WASHINGTON — A single, thorny tree was all that U.S. Army Sgt. LaDavid Johnson could see as potential cover from the swarm of terrorists pursuing him as an ambush unfolded in Niger on October 4, 2017.
The surprise enemy force — which outnumbered U.S. and Niger forces at least 3-1 — had already divided, killed and wounded some Americans in a overwhelming ambush, rendered some vehicles useless and was unrelenting in its onslaught.
It was not anything that U.S. troops had expected or had seen in Niger before, top military leaders told Pentagon reporters on Thursday.
Sgt. Johnson managed to reach the tree unscathed in a gesture that was ultimately futile. Enemy terrorists unleashed a torrent of fire from a heavy machine gun to cut off any possible further flight by him. They cornered him, closed in and killed him, according to a report released Thursday.
“Although the report details the compounding impact of tactical and operational decisions, no single failure or deficiency was the sole reason for the events of 4 October 2017,” part of the eight-page unclassified report said.
Johnson was one of four U.S. soldiers killed that day, along with four soldiers from Niger. The other Army members killed were Staff Sgt. Bryan Black, Staff Sgt. Dustin Wright — both Green Berets — and Staff Sgt. Jeremiah Johnson. Two Americans were wounded.
The slaying of Johnson epitomized the situation that a handful of U.S. and Niger forces confronted in the ambush — outgunned, outnumbered, nowhere to find protection and no way to safely escape.
None of those killed were taken alive or mutilated. All their equipment was taken by terrorists, the report said.
On Thursday, the Pentagon released a public version of its findings. Among other things, the report said the initial mission of the U.S. force was improperly described and thus improperly approved, that the unit had failed to conduct collective training, the troops were not properly equipped, and that overhead intelligence drones’ “eyes” were directed away from the unit after it was believed it had completed its mission.
The report also said the U.S. troops did not conduct “pre-mission rehearsals or battle drills” with allied forces from Niger. The report blamed “individual, organizational and institutional failures” for the domino impact of what became a fatal mission.
The report said if it were not for the arrival of French Mirage jets, which flew at treetop level to rout the enemy forces about an hour into the battle, the casualty count would have been much higher.
“We have directed a number of changes,” Gen. Thomas Waldhauser, head of U.S. Africa Command, told reporters. “We did this prior to the conclusion of the investigation.”
Those changes include being more prudent in mission choice, increased firepower for U.S. forces and quicker response time, he said.
Investigators determined that two junior officers used an old mission description document that had been approved to obtain approval for the Oct. 3-4 mission, essentially cutting and pasting the reasons seeking the mission for the new one. The falsified document received approval for a mission for reconnaissance, not to kill or capture an ISIS leader, the report said.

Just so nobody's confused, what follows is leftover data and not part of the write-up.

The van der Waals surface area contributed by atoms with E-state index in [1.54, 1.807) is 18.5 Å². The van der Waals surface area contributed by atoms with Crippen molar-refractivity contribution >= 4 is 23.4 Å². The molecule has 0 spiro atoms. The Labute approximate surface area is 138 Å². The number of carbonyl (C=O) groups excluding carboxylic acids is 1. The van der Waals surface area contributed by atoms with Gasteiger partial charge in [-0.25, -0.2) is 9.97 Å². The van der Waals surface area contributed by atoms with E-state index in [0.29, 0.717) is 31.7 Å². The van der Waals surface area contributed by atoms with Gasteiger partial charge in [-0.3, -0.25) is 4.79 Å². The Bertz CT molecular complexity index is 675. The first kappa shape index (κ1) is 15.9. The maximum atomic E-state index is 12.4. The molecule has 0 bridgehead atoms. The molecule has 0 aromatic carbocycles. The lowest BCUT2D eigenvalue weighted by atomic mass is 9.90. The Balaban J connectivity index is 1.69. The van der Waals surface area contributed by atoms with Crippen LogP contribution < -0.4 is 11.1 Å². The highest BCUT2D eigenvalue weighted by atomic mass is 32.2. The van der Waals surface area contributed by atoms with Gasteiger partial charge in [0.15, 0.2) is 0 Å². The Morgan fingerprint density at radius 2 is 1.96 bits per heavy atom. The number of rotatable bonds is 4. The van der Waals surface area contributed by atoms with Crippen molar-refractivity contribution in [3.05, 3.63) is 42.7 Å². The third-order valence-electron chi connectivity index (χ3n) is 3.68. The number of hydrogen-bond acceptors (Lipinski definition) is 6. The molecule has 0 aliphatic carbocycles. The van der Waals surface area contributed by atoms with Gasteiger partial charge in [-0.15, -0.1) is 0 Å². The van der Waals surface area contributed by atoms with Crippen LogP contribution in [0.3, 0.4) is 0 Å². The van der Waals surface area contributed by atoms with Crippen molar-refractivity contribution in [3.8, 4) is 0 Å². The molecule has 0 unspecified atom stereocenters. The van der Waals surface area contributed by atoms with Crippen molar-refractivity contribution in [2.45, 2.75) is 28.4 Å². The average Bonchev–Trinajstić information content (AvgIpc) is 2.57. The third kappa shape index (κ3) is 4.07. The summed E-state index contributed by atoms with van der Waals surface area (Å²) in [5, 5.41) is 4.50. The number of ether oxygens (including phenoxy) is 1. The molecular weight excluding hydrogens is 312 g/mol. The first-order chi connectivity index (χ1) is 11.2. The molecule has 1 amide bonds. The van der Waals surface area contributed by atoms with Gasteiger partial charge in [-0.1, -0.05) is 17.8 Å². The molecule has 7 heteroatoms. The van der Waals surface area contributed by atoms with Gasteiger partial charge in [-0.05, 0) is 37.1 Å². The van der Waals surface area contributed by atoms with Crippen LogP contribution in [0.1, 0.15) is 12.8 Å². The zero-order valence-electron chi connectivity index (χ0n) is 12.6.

“It wasn’t deliberately to deceive,” Gen. Roger Cloutier, who directed the investigation, told reporters. ”It was a lack of attention to detail.”
That improper mission went off without a hitch but the high-value target was not found. That false mission, on Oct. 3, did not directly contribute to the Oct. 4 ambush, other than putting U.S. and Niger troops out in remote areas, Cloutier said.
Next, after receiving new intelligence, a more senior officer overseeing operations assigned the team to provide backup to another group of U.S. Special Operations Forces that was sent out to assault a suspected terrorist camp. However, poor weather aborted that mission and the heavily armed Special Ops force returned to its base.
After that, the force that was eventually ambushed was ordered to gather intelligence on an ISIS suspect at an encampment that drone monitoring showed to be abandoned. That individual was identified as Doundou Chefou, an ISIS-tied militant who is thought to have kidnapped a U.S. citizen last year.
The U.S.-Niger force went to the site, gathered data and headed back to its base, Waldhauser said.
On its return, Niger forces needed water and stopped in the village of Tongo Tongo. While there, a meeting was held with local leaders for several hours.
It was after the departure from Tongo Tongo that the ambush occurred, according to the report.
Cloutier said investigators interviewed 143 witnesses including 37 survivors of the attack. Photographic evidence contributed to the report, he said, and investigators found the ambush site and surrounding areas largely undisturbed.
The full 6,000-page report was not released because confidential parts need to be redacted, Waldhauser said. “We could have waited until that was all redacted,” Waldhauser said. “Instead of delaying, what we wanted to do was get the info to the families.”